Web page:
## Materials

### Per Team:

• For the base: 1 piece of corrugated cardboard, up to 2 ft by 2 ft
• 16 oz paper or plastic cups
• Popsicle sticks, regular size
• 8.5″x11″ sheets of paper
• Bottle of glue
• Two sizes of plastic or wooden beads, approximately 1/4″ and 1/2″
• Scissors
• Stopwatch
• Pencils for drawing designs

## Instructions

Manufacturers use machines that can sort objects that would take way too long for humans to do it by hand. Sifting through sand to find gold, separating dimes from pennies, and sorting rocks from gems are examples of why sorting machines are needed. In this activity, students use the power of gravity to design, build, and test their own method of sorting “gems” from “rocks.”

DEFINE THE PROBLEM

1. Show students images of sorting machines such as a coin sorter, a pan for panning gold, and a winnower for separating wheat from chaff. Ask what these machines have in common. Discuss the role of gravity in each.
2. Tell students they will design a machine that separates “rocks” from “gems” into separate cups, represented by two different sizes of plastic or wooden beads. Their machine will be powered by gravity. Hint: beads may be sorted by size or weight.
3. BRAINSTORM SOLUTIONS

4. Divide students into teams of 3–4 and distribute materials. Each team receives one cardboard base.
5. Instruct teams to experiment with the materials and sketch their design ideas. As needed, note that paper can be folded to make chutes. Encourage students to roll the beads down various inclines or to test gaps between popsicle sticks if they are separating beads by size.
6. TEST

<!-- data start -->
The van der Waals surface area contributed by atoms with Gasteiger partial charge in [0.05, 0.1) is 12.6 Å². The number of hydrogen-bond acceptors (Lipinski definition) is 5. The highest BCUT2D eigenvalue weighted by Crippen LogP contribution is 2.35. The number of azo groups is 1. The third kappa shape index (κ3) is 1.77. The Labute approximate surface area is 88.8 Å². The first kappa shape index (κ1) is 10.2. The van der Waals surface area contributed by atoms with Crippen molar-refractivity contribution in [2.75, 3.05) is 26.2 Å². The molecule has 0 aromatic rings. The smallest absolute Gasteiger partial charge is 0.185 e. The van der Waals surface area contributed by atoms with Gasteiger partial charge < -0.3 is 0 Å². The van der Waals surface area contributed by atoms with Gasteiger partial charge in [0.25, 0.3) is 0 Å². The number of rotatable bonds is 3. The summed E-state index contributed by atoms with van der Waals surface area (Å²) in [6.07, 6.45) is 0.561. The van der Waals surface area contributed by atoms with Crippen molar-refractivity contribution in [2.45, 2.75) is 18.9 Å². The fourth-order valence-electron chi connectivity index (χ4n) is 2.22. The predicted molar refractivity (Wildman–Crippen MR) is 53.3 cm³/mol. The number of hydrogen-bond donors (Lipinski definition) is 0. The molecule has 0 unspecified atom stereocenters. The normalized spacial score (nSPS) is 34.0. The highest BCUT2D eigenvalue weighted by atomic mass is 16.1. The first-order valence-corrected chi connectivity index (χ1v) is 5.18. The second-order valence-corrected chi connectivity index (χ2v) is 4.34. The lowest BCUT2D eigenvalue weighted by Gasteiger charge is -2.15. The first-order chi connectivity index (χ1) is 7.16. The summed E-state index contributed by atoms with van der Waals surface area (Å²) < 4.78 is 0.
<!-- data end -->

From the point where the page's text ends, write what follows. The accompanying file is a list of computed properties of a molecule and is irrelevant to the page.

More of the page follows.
7. Tell students to build their prototypes. Assure them that after their prototypes have been tested, they can come up with design improvements.
8. To test the machines, use the same number of beads for each team and a stopwatch to see which machines are the most efficient. Invite teams to make improvements.
9. As time allows, have each team demonstrate their machine for the full group, and lead a discussion about the strengths and weaknesses of the various machines. What could be changed to improve them?

## Guiding questions

• How do you think you could redesign your machine for better results?

• What other materials might make good sorting machines? Why?

• If you were sorting marbles or ball bearings, which materials would you want to change? Why?

• What do you have to sort in your everyday life that would be easier if it were done with a simple machine?

Used with permission and adapted from the Sorting Solutions activity developed by Science Buddies. This project is based on the “Journey of Gold” friendly Engineers Week competition designed by employees of Fluor Corporation located in Al Khobar, Saudi Arabia. For more activities like these, visit: sciencebuddies.org/fluor-challenge